Posted by: jkirkby8712 | January 18, 2011

Monday, 17th January 2011 – More water, tennis, black balloons & bikes

After watching so much of the media reports about Australia’s floods. I decided that last night, another movie on the ABC channel [with no commercials] was called for. The ABC’s current program of Australian movies continued with a 2008 film called ‘The Black Balloon. – an Australian/British AFI award-winning drama and comedy feature film

Quite a pleasant little film, though at times a bit disturbing, it dealt with the semi-autobiographical story by Elissa Down, and starring Rhys Wakefield, Luke Ford, Toni Collette and Gemma Ward.. Story of a young man’s coming of age [Rhys Wakefield as Thomas Mollison] and the examination of his relationship with his older autistic brother [Luke Ford, as Charlie]. Thomas wants the life of a normal teenager but it appears to him that his severely autistic brother means that dream is nigh impossible.

As I watched this film, it became obvious just how difficult a family situation would be, not just for the parents concerned but any siblings of the autistic child. Whilst in the main, the family was able to maintain a calmness about their responses to most of the antics of Charlie, occasionally frustrations would boil over when communication with Charlie became extra difficult in trying to persuade him to a particular course of action. The gist of the story was based in particular on the affect of such frustrations on Thomas. I came across various previews of the movie, some far less flattering than others. A good description was the Black Balloon courses with a first hand feel for languorous Aussie summers [most of it seems to take place during a period of warm days], the shifting scales of love and hate in sibling relationships, and the earned wit that helps families cope with difficult situations.

In summary form, Thomas and his family move to a new home where he starts at a new school. All he wants to do is to fit in, but when his pregnant mother has to take things easy, he is put in charge of his autistic older brother, Charlie. Thomas, with the help of his new girlfriend, Jackie, then faces his biggest challenge yet. Charlie’s unusual antics take Thomas on an emotional journey that causes pent-up frustrations towards his brother to pour out. A deeply personal film for writer/director Elissa Down [who had two austistic siblings herself] The Black Balloon is a gentle yet unflinching look at a family strained by the pressures of caring for an autistic teenager. At his new school, Thomas meets Jackie Masters (Gemma Ward). When Thomas and Charlie’s pregnant mother Maggie (Toni Collette) is confined to bed rest, Thomas must take additional responsibility for his brother, at the likely cost of his developing relationship with Jackie. One had to admire Luke Ford’s part in the film. As indicated, the storyline is focused on the ways in which Thomas [who has an ongoing role in the Channel 7 soapie ‘Home and Away’] is affected by his brother, but as another writer commented, the performance that stands out is Ford in the role of Charlie, who  maintains the many physical and behavioural traits common to autism throughout every scene and is entirely convincing in his role.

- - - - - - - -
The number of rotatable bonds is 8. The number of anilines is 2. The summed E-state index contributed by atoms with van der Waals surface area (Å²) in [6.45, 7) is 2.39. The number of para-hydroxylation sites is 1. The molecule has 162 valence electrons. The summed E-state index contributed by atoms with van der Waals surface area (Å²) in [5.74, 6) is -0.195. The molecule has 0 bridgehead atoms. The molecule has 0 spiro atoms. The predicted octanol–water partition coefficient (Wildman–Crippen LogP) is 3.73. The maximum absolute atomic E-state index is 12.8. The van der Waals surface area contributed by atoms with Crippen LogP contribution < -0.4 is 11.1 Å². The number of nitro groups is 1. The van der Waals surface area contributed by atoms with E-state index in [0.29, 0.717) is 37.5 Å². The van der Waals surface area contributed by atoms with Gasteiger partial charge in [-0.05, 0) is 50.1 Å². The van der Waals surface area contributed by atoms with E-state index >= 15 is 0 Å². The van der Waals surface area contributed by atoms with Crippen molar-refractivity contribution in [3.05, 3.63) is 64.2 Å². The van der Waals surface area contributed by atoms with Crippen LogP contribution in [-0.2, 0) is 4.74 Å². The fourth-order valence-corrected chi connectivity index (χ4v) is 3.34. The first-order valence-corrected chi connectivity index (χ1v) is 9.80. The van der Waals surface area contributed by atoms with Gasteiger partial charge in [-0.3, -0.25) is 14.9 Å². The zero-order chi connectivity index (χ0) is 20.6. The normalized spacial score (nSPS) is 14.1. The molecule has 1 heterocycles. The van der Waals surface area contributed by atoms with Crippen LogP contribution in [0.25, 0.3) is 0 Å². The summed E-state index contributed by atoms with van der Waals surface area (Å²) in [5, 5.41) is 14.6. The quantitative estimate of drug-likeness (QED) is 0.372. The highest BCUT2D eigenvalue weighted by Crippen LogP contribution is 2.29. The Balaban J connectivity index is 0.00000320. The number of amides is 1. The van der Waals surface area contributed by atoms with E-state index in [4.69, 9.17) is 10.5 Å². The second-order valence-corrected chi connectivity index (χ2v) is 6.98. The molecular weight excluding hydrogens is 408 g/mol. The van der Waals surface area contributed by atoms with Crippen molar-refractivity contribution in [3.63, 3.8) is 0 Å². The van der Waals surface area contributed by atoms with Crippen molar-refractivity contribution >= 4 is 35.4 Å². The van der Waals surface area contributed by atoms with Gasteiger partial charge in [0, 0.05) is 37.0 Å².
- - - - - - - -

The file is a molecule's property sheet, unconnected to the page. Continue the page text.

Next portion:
I found the following to be a useful précis and review of the film , which may attract other viewers to have a look at the movie – a look at the themes and preoccupations of the movie

‘Many teenagers are embarrassed by their parents and family, but Thomas has the additional embarrassment of having an older brother that behaves like a toddler, complete with star reward chart and a monkey ears cap which acts as his security blanket. An early scene has Charlie, dressed in his monkey ears cap, underpants and sports shoes, escaping through the front door, which has been left carelessly unlocked. Viewers will both laugh and cringe with embarrassment as Thomas, barefoot and dressed in his pyjama boxer shorts, chases Charlie through the streets near their home. The complex nature of relationships within a family where one member has a severe disability is highlighted brilliantly as Thomas tries to reconcile his affection for his brother with the frustration his behaviour causes, the hurt of constantly being overlooked as Charlie’s needs come first and the guilt of hating his brother at times and wishing that he was normal. Thomas’ father, Simon (Erik Thomson), plays a less significant role than his mother Maggie (Toni Collette) whose strength, love and commitment holds the family together. As the movie reaches its climax, viewers will find themselves sharing Thomas’ anguish, feeling sympathy for Maggie as she tries to balance the demands of providing for the physical and emotional needs of both of her sons, and feeling compassion for Charlie, whose problems and issues are not of his own choosing. The lack of compassion shown by some of the neighbours and the mocking attitude of Thomas’ classmates will leave modern audiences frustrated. It can only be hoped that modern society would have a less critical and more supportive and informed attitude’. After watching the movie, I wandered in fact whether today’s society would be any more compassionate – there is a scene at a check out supermarket counter, where Charlie throws a tantrum, and his father ‘loses it’ in attempting to restrain his son. Most of the other customers just stood around, said nothing, though probably in a state of shock at what was happening.  I’m thinking that today, someone might just step in, and object to the manner in which Charlie was virtually dragged from the store by his father.